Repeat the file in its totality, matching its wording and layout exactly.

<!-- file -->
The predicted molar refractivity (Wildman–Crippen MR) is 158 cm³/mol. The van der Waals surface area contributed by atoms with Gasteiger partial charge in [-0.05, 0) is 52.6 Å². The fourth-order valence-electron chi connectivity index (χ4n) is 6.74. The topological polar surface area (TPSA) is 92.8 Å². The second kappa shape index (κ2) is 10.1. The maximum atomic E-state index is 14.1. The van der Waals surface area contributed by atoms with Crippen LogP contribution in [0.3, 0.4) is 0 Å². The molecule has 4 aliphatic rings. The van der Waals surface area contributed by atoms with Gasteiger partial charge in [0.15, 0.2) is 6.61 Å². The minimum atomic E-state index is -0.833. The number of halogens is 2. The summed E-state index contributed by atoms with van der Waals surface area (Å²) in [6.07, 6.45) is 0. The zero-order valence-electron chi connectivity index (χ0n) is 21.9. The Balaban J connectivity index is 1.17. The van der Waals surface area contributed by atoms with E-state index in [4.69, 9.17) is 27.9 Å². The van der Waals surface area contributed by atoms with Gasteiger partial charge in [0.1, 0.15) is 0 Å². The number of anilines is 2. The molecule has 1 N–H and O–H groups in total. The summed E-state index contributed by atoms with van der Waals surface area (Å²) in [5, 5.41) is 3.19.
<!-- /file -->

The predicted molar refractivity (Wildman–Crippen MR) is 158 cm³/mol. The van der Waals surface area contributed by atoms with Gasteiger partial charge in [-0.05, 0) is 52.6 Å². The fourth-order valence-electron chi connectivity index (χ4n) is 6.74. The topological polar surface area (TPSA) is 92.8 Å². The second kappa shape index (κ2) is 10.1. The maximum atomic E-state index is 14.1. The van der Waals surface area contributed by atoms with Crippen LogP contribution in [0.3, 0.4) is 0 Å². The molecule has 4 aliphatic rings. The van der Waals surface area contributed by atoms with Gasteiger partial charge in [0.15, 0.2) is 6.61 Å². The minimum atomic E-state index is -0.833. The number of halogens is 2. The summed E-state index contributed by atoms with van der Waals surface area (Å²) in [6.07, 6.45) is 0. The zero-order valence-electron chi connectivity index (χ0n) is 21.9. The Balaban J connectivity index is 1.17. The van der Waals surface area contributed by atoms with E-state index in [4.69, 9.17) is 27.9 Å². The van der Waals surface area contributed by atoms with Gasteiger partial charge in [0.1, 0.15) is 0 Å². The number of anilines is 2. The molecule has 1 N–H and O–H groups in total. The summed E-state index contributed by atoms with van der Waals surface area (Å²) in [5, 5.41) is 3.19.